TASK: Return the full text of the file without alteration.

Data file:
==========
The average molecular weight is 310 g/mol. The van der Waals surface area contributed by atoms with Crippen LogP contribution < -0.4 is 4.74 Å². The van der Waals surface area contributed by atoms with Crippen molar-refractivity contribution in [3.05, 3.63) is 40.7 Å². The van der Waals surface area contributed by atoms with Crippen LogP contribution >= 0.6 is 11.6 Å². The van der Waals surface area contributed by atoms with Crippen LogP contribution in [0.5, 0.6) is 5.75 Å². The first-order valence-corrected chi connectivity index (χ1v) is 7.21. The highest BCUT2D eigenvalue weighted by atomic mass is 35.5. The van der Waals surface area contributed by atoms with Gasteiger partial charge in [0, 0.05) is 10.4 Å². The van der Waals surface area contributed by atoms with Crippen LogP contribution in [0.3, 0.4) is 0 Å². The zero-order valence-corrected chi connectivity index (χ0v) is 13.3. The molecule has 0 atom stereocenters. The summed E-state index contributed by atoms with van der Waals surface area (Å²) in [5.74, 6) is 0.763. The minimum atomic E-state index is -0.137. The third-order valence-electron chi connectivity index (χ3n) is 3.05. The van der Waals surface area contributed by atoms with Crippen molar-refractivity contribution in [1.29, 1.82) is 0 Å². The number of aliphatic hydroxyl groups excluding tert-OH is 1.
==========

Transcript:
The average molecular weight is 310 g/mol. The van der Waals surface area contributed by atoms with Crippen LogP contribution < -0.4 is 4.74 Å². The van der Waals surface area contributed by atoms with Crippen molar-refractivity contribution in [3.05, 3.63) is 40.7 Å². The van der Waals surface area contributed by atoms with Crippen LogP contribution >= 0.6 is 11.6 Å². The van der Waals surface area contributed by atoms with Crippen LogP contribution in [0.5, 0.6) is 5.75 Å². The first-order valence-corrected chi connectivity index (χ1v) is 7.21. The highest BCUT2D eigenvalue weighted by atomic mass is 35.5. The van der Waals surface area contributed by atoms with Gasteiger partial charge in [0, 0.05) is 10.4 Å². The van der Waals surface area contributed by atoms with Crippen LogP contribution in [0.3, 0.4) is 0 Å². The zero-order valence-corrected chi connectivity index (χ0v) is 13.3. The molecule has 0 atom stereocenters. The summed E-state index contributed by atoms with van der Waals surface area (Å²) in [5.74, 6) is 0.763. The minimum atomic E-state index is -0.137. The third-order valence-electron chi connectivity index (χ3n) is 3.05. The van der Waals surface area contributed by atoms with Crippen molar-refractivity contribution in [1.29, 1.82) is 0 Å². The number of aliphatic hydroxyl groups excluding tert-OH is 1.